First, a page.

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The biggest change, of course, is that about a year ago we were acquired by Spanish bank BBVA. Since the acquisition, we’ve grown quite a lot as a team. We were maybe 15-20 people, and now we’re something like 50 people.
In many ways, we continue to operate as an independent company as part of the BBVA portfolio. We have a bunch of high-level goals from BBVA, the main one being to bring new digital services to small businesses. But then it’s really up to us as a company how we execute those goals.
We’ve replaced the hassle and time consumption of multiple investors with one very deep-pocketed investor.
It’s been an interesting ride. With the BBVA acquisition and the growth of the team, we can now focus better. I’m now focusing on running our financial infrastructure team, made up of around ten people. We provide the core layer of payment processing: managing the customer accounts, doing customer identification, risk management. That core layer that, if we’re doing our jobs well, the customers won’t even know that we exist.
We see machine learning and AI as playing an invisible role in fintech services like ours. At Holvi, we try to automate the categorisation of income or expenses based on both the information that comes with each transaction and the customer’s past behaviour. This kind of automation is really part of the core promise we have for our entrepreneur customers: that you can focus on whatever you do best while we automate the routine bookkeeping tasks. But, again, that is hopefully something that the customers won’t even notice is happening.
“This kind of automation is really part of the core promise we have for our entrepreneur customers: that you can focus on whatever you do best while we automate the routine bookkeeping tasks.”
In the consumer space, we’re starting to see neobanks evolve. A great example is, of course, N26. Now these challengers to traditional banking have been around for a couple of years, they’re beginning to make an impact in markets. It will be exciting to see if we’re going to see consumer neobanks getting to really significant customer numbers. And, even more interestingly, how they will be able to monetise those services.
We’re also starting to see a few new entrants into the space where we are – that is, bank alternatives for small business customers. It’s beneficial to have more fintech companies in the scene. We’re not really competing with other fintech services, but against the old ways of doing things. People need to know that you don’t have to go to your local Sparkasse or traditional bank. As an entrepreneur, you can do your banking with an alternative service provider.
When you look at technology, the really big breakthroughs happen a short while after the hype cycle. If you look at the dot-com boom, everything was about e-commerce. Five years later you really started to see it hit the mainstream, along with the emergence of Napster and other services pushing boundaries. It was years before something like Spotify. I think fintech is following the same kind of path and hopefully, if the hype cycle is dying down, that means we’re getting closer to the mainstream. Which is probably a good thing. But once you get the mainstream customers your services really need to be fully stable. You have to have the trust of the customers.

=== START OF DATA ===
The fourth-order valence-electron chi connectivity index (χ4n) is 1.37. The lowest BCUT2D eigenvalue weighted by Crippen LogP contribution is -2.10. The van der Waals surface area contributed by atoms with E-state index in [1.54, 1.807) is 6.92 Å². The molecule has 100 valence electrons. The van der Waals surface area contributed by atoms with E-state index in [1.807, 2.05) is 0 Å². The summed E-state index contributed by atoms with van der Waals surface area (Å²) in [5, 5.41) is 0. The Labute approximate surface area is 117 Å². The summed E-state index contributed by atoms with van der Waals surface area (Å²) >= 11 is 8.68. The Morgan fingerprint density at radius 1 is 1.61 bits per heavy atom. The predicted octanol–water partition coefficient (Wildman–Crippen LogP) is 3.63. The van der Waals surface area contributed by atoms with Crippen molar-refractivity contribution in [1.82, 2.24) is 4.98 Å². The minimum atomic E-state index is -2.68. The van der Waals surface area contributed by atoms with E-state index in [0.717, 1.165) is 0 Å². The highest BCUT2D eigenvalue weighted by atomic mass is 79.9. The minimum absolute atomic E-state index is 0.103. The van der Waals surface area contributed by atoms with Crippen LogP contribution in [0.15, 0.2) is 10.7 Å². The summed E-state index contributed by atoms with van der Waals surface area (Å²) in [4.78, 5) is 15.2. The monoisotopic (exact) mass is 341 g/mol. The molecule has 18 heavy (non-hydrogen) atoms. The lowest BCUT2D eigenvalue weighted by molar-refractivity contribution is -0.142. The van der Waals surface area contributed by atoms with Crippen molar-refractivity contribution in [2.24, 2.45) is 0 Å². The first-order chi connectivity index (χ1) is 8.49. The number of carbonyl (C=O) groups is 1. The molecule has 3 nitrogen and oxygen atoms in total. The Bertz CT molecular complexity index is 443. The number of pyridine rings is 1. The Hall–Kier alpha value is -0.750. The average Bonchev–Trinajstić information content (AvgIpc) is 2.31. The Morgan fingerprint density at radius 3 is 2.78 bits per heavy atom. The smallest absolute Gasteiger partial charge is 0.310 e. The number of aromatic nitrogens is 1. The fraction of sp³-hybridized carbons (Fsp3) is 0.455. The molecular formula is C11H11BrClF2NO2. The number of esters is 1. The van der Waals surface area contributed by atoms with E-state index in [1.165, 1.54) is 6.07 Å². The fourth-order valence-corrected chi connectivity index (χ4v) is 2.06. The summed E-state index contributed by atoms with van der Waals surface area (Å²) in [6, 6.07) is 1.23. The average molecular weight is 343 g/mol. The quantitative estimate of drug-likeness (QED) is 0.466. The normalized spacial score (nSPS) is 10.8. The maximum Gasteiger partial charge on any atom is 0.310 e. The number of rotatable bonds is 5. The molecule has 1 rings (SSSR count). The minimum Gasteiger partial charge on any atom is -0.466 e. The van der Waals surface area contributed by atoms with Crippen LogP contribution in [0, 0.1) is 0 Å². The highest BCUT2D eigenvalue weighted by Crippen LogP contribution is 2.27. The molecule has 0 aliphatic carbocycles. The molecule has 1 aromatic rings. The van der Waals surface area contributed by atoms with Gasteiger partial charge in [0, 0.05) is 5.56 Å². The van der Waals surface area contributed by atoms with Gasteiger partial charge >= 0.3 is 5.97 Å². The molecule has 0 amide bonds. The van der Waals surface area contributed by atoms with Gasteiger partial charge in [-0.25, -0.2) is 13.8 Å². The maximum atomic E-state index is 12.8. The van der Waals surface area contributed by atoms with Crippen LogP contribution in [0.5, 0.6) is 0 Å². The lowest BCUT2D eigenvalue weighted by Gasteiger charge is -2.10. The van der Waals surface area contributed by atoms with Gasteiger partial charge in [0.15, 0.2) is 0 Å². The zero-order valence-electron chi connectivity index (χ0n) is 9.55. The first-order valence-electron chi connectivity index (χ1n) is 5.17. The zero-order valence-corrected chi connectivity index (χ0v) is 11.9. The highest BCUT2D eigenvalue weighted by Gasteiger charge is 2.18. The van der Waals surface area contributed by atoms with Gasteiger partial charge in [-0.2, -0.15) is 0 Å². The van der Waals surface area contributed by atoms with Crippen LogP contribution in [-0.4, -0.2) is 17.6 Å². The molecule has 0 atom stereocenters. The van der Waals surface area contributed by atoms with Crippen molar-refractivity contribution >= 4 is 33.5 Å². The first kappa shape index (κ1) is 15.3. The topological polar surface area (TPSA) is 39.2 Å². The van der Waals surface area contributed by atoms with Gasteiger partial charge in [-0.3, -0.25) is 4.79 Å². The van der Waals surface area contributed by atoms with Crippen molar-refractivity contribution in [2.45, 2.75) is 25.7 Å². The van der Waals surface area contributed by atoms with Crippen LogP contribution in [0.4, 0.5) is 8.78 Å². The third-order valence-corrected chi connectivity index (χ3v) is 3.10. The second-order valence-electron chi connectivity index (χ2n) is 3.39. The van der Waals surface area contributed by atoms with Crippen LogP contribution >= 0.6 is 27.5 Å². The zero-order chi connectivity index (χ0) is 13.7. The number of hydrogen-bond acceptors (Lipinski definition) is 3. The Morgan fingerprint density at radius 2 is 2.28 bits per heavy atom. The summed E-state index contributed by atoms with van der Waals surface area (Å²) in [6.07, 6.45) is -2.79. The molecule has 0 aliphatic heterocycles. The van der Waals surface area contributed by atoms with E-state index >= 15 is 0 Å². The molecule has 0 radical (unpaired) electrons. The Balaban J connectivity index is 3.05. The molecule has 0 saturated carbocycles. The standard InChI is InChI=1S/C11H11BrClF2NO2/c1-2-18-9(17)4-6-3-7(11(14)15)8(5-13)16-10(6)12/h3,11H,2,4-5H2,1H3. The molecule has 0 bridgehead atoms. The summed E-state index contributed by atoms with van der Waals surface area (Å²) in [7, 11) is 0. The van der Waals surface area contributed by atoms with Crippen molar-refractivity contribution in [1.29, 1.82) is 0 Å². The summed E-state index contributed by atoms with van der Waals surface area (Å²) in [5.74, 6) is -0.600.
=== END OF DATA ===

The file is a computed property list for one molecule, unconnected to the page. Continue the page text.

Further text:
A lot of that is because you’re dealing with customers’ money. Fintech companies, ourselves included, have been a little bit more careful about integration into other services compared to other sectors. But I think that’s now changing, especially with the open banking directive, PSD2, that’s coming into force in 2018, which will mean that all banks will need to open up their interfaces and APIs to developers. In the next two years, we’re going to see banking become way more integrated into other services, hopefully in the same way that other software services already exchange information.
“The next two years, we’re going to see banking become way more integrated into other services, hopefully in the same way that other software services already exchange information.”
At this point, it still has to be London. They are by far the fintech leader. Although, of course, there are very interesting things happening in Berlin, and Stockholm as well. There are a lot of new entrants in the neobanking scene coming out of Copenhagen too, and – although it’s often underrated – Paris.
Everything related to Brexit is going to shape things for a while to come. I think it was an unfortunate decision for the fintech industry, as well as for many other things. The UK has always been a little outside of the Franco-German core, and has been the liberal voice when it comes to financial regulation. The UK has been quite progressive, which pulls the rest of the EU along with it. Without that voice, it’s a loss on all sides. But we’ll see. At least it will bring something new to the fintech scene and allow new centres to emerge.
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